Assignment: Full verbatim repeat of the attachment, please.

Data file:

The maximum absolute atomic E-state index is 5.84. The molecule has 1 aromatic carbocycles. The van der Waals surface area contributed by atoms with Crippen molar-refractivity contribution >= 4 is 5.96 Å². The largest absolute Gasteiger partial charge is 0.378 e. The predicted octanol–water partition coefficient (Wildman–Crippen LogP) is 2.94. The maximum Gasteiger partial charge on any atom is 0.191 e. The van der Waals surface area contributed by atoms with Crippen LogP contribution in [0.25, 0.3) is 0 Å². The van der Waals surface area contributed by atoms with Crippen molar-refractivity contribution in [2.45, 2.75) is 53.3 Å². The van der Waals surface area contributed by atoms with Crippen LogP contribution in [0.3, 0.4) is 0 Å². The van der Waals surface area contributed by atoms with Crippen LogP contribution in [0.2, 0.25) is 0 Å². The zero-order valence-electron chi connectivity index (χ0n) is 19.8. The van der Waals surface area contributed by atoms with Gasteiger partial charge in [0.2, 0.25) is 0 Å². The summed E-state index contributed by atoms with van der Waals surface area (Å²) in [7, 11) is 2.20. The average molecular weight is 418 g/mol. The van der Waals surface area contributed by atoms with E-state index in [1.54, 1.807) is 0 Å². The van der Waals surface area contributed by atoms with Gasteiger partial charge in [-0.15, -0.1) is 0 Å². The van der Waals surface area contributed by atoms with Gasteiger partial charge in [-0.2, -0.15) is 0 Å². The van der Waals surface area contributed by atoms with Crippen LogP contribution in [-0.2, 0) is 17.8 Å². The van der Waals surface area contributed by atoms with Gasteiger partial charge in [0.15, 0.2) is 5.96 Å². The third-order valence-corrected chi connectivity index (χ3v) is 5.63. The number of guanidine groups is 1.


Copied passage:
The maximum absolute atomic E-state index is 5.84. The molecule has 1 aromatic carbocycles. The van der Waals surface area contributed by atoms with Crippen molar-refractivity contribution >= 4 is 5.96 Å². The largest absolute Gasteiger partial charge is 0.378 e. The predicted octanol–water partition coefficient (Wildman–Crippen LogP) is 2.94. The maximum Gasteiger partial charge on any atom is 0.191 e. The van der Waals surface area contributed by atoms with Crippen LogP contribution in [0.25, 0.3) is 0 Å². The van der Waals surface area contributed by atoms with Crippen molar-refractivity contribution in [2.45, 2.75) is 53.3 Å². The van der Waals surface area contributed by atoms with Crippen LogP contribution in [0.3, 0.4) is 0 Å². The van der Waals surface area contributed by atoms with Crippen LogP contribution in [0.2, 0.25) is 0 Å². The zero-order valence-electron chi connectivity index (χ0n) is 19.8. The van der Waals surface area contributed by atoms with Gasteiger partial charge in [0.2, 0.25) is 0 Å². The summed E-state index contributed by atoms with van der Waals surface area (Å²) in [7, 11) is 2.20. The average molecular weight is 418 g/mol. The van der Waals surface area contributed by atoms with E-state index in [1.54, 1.807) is 0 Å². The van der Waals surface area contributed by atoms with Gasteiger partial charge in [-0.15, -0.1) is 0 Å². The van der Waals surface area contributed by atoms with Gasteiger partial charge in [-0.2, -0.15) is 0 Å². The van der Waals surface area contributed by atoms with Crippen LogP contribution in [-0.2, 0) is 17.8 Å². The van der Waals surface area contributed by atoms with Gasteiger partial charge in [0.15, 0.2) is 5.96 Å². The third-order valence-corrected chi connectivity index (χ3v) is 5.63. The number of guanidine groups is 1.